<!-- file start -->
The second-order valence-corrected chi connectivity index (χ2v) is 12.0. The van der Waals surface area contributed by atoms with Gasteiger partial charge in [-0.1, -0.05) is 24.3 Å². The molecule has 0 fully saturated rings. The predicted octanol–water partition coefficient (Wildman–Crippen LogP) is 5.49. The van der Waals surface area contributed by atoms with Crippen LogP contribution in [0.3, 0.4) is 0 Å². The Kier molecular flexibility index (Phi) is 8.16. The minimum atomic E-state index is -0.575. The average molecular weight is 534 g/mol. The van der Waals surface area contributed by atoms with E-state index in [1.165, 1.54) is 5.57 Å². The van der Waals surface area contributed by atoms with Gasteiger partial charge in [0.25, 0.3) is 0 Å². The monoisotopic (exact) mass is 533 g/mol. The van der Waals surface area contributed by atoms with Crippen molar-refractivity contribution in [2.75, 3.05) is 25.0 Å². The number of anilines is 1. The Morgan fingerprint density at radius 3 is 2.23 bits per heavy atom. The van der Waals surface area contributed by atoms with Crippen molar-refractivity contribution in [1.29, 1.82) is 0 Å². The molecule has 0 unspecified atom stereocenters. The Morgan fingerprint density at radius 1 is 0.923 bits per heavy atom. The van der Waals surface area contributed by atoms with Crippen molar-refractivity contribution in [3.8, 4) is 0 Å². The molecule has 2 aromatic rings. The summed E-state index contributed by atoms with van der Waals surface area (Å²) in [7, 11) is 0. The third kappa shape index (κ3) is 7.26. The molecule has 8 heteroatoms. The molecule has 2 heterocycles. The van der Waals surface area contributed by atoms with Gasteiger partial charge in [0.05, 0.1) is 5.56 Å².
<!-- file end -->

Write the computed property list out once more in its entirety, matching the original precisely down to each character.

The second-order valence-corrected chi connectivity index (χ2v) is 12.0. The van der Waals surface area contributed by atoms with Gasteiger partial charge in [-0.1, -0.05) is 24.3 Å². The molecule has 0 fully saturated rings. The predicted octanol–water partition coefficient (Wildman–Crippen LogP) is 5.49. The van der Waals surface area contributed by atoms with Crippen LogP contribution in [0.3, 0.4) is 0 Å². The Kier molecular flexibility index (Phi) is 8.16. The minimum atomic E-state index is -0.575. The average molecular weight is 534 g/mol. The van der Waals surface area contributed by atoms with E-state index in [1.165, 1.54) is 5.57 Å². The van der Waals surface area contributed by atoms with Gasteiger partial charge in [0.25, 0.3) is 0 Å². The monoisotopic (exact) mass is 533 g/mol. The van der Waals surface area contributed by atoms with Crippen molar-refractivity contribution in [2.75, 3.05) is 25.0 Å². The number of anilines is 1. The Morgan fingerprint density at radius 3 is 2.23 bits per heavy atom. The van der Waals surface area contributed by atoms with Crippen molar-refractivity contribution in [1.29, 1.82) is 0 Å². The molecule has 0 unspecified atom stereocenters. The Morgan fingerprint density at radius 1 is 0.923 bits per heavy atom. The van der Waals surface area contributed by atoms with Crippen molar-refractivity contribution in [3.8, 4) is 0 Å². The molecule has 2 aromatic rings. The summed E-state index contributed by atoms with van der Waals surface area (Å²) in [7, 11) is 0. The third kappa shape index (κ3) is 7.26. The molecule has 8 heteroatoms. The molecule has 2 heterocycles. The van der Waals surface area contributed by atoms with Gasteiger partial charge in [0.05, 0.1) is 5.56 Å².